Filler free! Paulina Porizkova may look half her age, but rest assured she’s had no work done. And on top of that, she has a pretty inspiring outlook on aging.
“Combat age. Reverse aging. Rejuvenate. Anti age. None of this possible,” she captioned a Thursday, July 28, Instagram post, showing off her fabulous figure in a little champagne-colored bikini. “Yet, if you do an internet search aging, this is what you’ll get. Pills, potions and workout to fight the aging process.”
While facial yoga, powdered collagen and anti-aging serums galore have certainly hooked some celebs, the 56-year-old model insists she’s not on that train. In fact, she says that “only way to stop again” is “dying.”
“I do not want to fight myself every day for the rest of my life,” the Czechoslovakian-born beauty continued. “But I do want to make the best of what I was given. And I want to shine a bight light in the dark corners of the shame that is heaped on women for daring to age.”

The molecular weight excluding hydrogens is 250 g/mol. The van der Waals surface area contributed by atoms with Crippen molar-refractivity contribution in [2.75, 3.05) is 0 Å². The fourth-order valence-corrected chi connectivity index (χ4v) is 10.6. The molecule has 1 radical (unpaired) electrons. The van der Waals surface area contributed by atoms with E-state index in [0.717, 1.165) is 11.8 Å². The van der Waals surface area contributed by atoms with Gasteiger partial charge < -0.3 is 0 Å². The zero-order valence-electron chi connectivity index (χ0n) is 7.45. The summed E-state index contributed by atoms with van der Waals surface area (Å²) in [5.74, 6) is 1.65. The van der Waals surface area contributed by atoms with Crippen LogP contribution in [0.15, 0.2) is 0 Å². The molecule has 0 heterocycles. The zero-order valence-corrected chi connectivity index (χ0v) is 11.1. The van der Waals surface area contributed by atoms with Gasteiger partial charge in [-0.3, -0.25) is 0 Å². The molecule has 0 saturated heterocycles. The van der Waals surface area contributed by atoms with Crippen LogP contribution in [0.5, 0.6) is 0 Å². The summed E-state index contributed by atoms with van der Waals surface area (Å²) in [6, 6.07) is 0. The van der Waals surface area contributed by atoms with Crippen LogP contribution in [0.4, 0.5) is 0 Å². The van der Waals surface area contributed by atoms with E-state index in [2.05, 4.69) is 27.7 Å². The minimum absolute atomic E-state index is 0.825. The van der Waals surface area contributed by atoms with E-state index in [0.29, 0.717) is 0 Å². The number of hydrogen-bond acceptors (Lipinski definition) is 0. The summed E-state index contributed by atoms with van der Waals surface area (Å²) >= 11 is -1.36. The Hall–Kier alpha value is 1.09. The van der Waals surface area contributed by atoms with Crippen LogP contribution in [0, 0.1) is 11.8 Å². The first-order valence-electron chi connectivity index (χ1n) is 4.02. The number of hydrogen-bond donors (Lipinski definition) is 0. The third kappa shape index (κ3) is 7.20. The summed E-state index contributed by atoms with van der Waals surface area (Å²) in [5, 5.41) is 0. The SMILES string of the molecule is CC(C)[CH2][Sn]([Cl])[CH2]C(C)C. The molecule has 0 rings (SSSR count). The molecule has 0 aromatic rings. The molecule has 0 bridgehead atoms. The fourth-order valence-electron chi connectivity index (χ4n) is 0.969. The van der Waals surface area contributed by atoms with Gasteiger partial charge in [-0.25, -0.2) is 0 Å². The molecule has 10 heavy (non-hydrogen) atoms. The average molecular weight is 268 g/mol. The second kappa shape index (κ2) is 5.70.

She went on to explain that she “can’t change the world alone,” but has found some “amazing women” on social media spreading a similar message.
Even though Porizkova admitted to “#nobotox #nofillers #nointerventions,” she isn’t opposed to any of the above. In fact, she had her fair share of non-invasive treatments.
Not only has she tried hydra facials, EmSculpt, a skin tightening treatment, and a plasma pen treatment, she also takes her followers along for the ride.
“Here is a shot of me after a plasma pen treatment cause I’m vain and want to be pretty,” she captioned a selfie showing marks around her eyes following her plasma pen treatment in March.
The model went on to explain that her journey toward self-love was a long one. “When I was 14 and terribly bullied in school, I though it was because I was so ugly. That is what I was told. I was told I looked like a moose, a plucked chicken, a drunken giraffe and a dirty communist,” she wrote.
Porizkova continued to explain that a year later she become a model in Paris, “a model of what other women were supposed to aspire to look like.”
“I wanted desperately to fit in. But soon I was rewarded for exactly the parts of me I thought I hated. And that taught me an invaluable lesson,” she wrote. “I hadn’t changed. People’s opinions had.”